You finished by looking at some policy prescriptions. What role do you see the Israeli mechanism playing here moving forward?

Assaf Orion:

We need to zoom out to have the full landscape of a Chinese tech-transfer strategy. They have like 31 or 32 methods. Investment is only one. The most immaculate mechanism for investment oversight is about as good as a roadblock in the West Bank. If there’s no fence around it, everybody can go over the hills instead of passing through the gate.

Yes, we need investment oversight. Israel is a less formal country than America, and I understand that. But, lo and behold, since 2020, the Chinese participation in our infrastructure tenders dropped; their wins of tenders dropped. They lost the Sorek desalination tender. A group of Israeli and Chinese companies lost the green and purple line of the Tel Aviv Light Rail. They lost another power-plant facility. You could say, okay, that’s God’s hidden hand and the divine intervention. Or you can say, “Oh, the Israeli mechanism is working somehow in a way that’s just a bit different than the way they do things in America—but it’s working.”

The losers [i.e., the Israeli companies with Chinese partners] went to court claiming that their bids were unfairly excluded from the tenders—and lost. We now will see what happens with the appeal. I would withhold my judgment about how this works until we see it play out. But this is an important step. We need to do it right. But there are so many other issues at stake too. And as I’ve learned from my U.S. colleagues—my tutors on Chinese tech transfer—there is academia, there is joint research. There is a lot of work in investment, focusing on small under-the-radar sums in the very early stages [of a company’s formation]. And when it comes to technology you can’t depend on catching everything with artificial intelligence. Netflix and Amazon are also AI. We need to be much smarter than just coming at this problem with a hatchet and trying to cut everything down. We need to be smart, and I would say, cautiously. more empathetic.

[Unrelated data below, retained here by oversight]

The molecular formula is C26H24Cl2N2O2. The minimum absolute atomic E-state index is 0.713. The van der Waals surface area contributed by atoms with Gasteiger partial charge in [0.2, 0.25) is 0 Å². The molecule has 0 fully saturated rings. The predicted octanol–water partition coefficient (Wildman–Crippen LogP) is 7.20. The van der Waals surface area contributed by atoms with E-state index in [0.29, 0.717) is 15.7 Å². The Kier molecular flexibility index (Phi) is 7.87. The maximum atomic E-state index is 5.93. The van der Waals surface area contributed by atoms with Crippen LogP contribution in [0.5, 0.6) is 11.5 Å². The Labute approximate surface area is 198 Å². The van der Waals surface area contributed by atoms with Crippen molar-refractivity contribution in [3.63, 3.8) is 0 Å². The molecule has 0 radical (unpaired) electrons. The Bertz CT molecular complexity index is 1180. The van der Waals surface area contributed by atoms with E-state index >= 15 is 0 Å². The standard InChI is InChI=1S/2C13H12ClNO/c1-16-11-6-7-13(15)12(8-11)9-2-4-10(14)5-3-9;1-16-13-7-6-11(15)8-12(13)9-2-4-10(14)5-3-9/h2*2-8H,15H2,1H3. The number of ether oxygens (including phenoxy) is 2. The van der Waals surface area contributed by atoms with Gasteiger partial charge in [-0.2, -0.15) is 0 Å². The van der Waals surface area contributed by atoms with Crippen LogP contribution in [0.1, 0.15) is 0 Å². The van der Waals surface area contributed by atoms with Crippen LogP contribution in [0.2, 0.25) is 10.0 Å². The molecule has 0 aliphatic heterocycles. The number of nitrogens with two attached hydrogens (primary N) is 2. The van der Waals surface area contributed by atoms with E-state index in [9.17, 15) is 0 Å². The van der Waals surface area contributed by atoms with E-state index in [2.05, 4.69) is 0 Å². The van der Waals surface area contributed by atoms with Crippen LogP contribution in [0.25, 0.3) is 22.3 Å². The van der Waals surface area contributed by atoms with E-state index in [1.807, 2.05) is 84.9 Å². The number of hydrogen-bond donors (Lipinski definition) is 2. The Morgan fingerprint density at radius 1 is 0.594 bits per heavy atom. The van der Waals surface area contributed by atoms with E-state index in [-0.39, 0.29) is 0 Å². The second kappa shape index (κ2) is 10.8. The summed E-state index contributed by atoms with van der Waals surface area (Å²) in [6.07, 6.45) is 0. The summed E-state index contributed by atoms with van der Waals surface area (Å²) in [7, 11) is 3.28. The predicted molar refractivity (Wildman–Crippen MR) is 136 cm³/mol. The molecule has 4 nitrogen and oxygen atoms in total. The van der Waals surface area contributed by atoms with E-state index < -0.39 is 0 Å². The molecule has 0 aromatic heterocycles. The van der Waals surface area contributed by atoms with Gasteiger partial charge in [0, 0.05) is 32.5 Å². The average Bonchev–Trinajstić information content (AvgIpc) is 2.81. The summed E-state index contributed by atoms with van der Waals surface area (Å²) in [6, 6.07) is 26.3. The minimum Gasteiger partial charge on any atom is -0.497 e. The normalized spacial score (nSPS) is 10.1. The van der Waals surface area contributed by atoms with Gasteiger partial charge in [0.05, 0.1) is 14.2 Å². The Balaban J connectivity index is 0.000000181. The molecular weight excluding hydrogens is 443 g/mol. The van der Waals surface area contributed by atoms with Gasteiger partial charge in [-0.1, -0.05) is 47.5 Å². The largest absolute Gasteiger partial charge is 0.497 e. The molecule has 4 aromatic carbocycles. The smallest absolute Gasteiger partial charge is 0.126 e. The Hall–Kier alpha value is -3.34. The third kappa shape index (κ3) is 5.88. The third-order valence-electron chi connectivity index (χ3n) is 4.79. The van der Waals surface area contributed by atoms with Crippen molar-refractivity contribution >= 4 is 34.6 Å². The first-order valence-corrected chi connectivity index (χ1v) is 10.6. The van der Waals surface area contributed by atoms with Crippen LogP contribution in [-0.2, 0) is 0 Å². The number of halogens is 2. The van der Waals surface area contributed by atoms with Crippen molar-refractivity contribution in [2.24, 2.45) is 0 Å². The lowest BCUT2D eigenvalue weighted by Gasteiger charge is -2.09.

Were America to start raging at Israel for not doing enough, I would respond that, objectively, all of America’s partners—as is American itself—are grappling with how to do things right. Not to break up with China, but to find solutions to real problem. To keep trading with China while protecting our intellectual property, technology, values, systems of government, and so on so forth. If you read the State Department’s wording of its policy, it’s never “let’s fight China.” It’s “compete, cooperate, counter” or “invest, align, compete.” It’s always a combination of several components. And Israel also needs to find the right mixture. Military? No. Data issues, even without a mechanism, we block several acquisitions without any fuss. And the rest is a work in progress like it is in the United States.

Jonathan Schachter:

Thank you, Assaf. Elliott, I’d like to turn to you now to hear your response. Assaf talked about a marriage made in heaven, a honeymoon that’s over, a divorce, and a chastity belt.

Assaf Orion:

I never said divorce, because the opposite of the honeymoon is not divorce.

Jonathan Schachter:

I didn’t say that you recommended divorce. Other people have said there needs to be a divorce, or breakup. But all of these terms came up. Elliott, as the relationship counselor now, how do you respond to Assaf’s analysis and his policy prescriptions?